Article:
I suspect there's more than just logic behind the way some Christians react to the idea of evolution. There's also a conscious or unconscious revulsion to evolution going on, THREE of them in fact:
REVULSION #1 "I ain't no Monkey's Uncle!"
"1996 presidential contender, Pat Buchanan, said something along the lines of `You may believe that you're descended from monkeys, but I believe you're a creature of God.' I guess that Buchanan hadn't considered that one of the basic tenets of Christianity is that God is the Creator of everything, including `monkeys.' It seems to me that one of the basic reasons behind the so-called `creationism' is the feeling that somehow parts of God's creation are not worthy of being our ancestors."
However, Christians like C. S. Lewis were not threatened by the thought of a species of thinking religious animal:
"When the rationality of the hross tempted you to think of it as a man... it became abominable--a man seven feet high, with a snaky body, covered, face and all, with thick black animal hair, and whiskered like a cat. But starting from the other end you had an animal with everything an animal ought to have... and added to all these, as though Paradise had never been lost... the charm of speech and reason. Nothing could be more disgusting than the one impression; nothing more delightful than the other. It all depended on the point of view."
C. S. LEWIS, OUT OF THE SILENT PLANET (a Christian science-fiction novel)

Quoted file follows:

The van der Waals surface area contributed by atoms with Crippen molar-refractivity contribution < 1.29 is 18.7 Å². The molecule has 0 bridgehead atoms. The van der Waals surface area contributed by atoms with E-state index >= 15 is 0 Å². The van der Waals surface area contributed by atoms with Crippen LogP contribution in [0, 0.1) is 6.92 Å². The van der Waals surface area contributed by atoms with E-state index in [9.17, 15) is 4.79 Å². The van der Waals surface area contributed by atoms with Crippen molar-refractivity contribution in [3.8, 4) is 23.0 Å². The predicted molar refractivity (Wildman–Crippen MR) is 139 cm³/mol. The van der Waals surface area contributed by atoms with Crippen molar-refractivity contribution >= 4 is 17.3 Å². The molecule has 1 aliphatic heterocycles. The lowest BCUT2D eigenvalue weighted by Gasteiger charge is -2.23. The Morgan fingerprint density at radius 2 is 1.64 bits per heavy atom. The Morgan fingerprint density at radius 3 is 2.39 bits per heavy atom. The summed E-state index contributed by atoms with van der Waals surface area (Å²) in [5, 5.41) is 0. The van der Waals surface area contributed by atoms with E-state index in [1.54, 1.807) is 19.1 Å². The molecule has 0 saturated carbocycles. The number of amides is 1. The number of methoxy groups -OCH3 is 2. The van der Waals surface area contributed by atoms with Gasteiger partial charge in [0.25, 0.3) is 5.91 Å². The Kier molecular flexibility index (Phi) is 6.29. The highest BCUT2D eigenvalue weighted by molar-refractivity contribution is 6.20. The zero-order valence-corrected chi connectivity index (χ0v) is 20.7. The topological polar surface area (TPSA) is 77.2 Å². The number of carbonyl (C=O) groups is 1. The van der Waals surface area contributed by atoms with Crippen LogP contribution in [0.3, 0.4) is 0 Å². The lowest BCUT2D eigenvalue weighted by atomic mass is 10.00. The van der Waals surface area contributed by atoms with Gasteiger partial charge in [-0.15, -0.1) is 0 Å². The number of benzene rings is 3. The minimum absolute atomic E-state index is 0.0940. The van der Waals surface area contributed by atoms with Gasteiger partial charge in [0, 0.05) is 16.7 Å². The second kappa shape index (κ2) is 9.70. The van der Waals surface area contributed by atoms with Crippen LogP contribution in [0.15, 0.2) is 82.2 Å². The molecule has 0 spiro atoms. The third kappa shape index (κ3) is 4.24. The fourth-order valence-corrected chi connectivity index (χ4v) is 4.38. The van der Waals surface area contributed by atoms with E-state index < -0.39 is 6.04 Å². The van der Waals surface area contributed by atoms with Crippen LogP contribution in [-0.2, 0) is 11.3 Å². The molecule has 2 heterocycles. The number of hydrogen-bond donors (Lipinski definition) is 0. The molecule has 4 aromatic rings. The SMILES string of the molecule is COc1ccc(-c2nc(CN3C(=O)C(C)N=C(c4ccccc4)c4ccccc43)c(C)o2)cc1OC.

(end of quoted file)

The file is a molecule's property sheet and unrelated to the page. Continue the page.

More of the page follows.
And certain ironies arise from denying so vehemently that one is not a "Monkey's Uncle," while affirming that humanity was created from the "dust of the earth," because, isn't it just as respectable to be a "modified monkey" as "modified dirt?" Or as Will Rogers put it during the Scopes Monkey Trial in the 1920s:
"The Supreme Court of Tennessee has just ruled that you other states can come from whoever or whatever you want to, but they want it on record that they come from mud only!... William Jennings Bryan tried to prove that we did not descend from the monkey, but he unfortunately picked a time in our history when the actions of the American people proved that we did... Some people certainly are making a fight against the ape. It seems the truth kinder hurts. Now, if a man didn't act like a monkey, he wouldn't have to be proving that he didn't come from one. Personally I like monkeys. If we were half as original as they are, we would never be suspected of coming from something else. They never accuse monkeys of coming from anybody else... You hang an ape and a political ancestry over me, and you will see me taking it into the Supreme Court, to prove that the ape part is O.K., but that the political end is base libel... If a man is a gentleman, he doesn't have to announce it; all he has to do is to act like one and let the world decide. No man should have to prove in court what he is, or what he comes from. As far as Scopes teaching children evolution, nobody is going to change the belief of Tennessee children as to their ancestry. It is from the actions of their parents that they will form their opinions."
REVULSION #2 "If you teach people they're monkeys, they'll act like monkeys."
A second revulsion is related to the question of the origin of ethical values. Ethical values like "forgiveness," are assumed to be mysterious and sublime ideas that we owe primarily to a few millennia of Judeo-Christianity. However as Frans de Waal pointed out: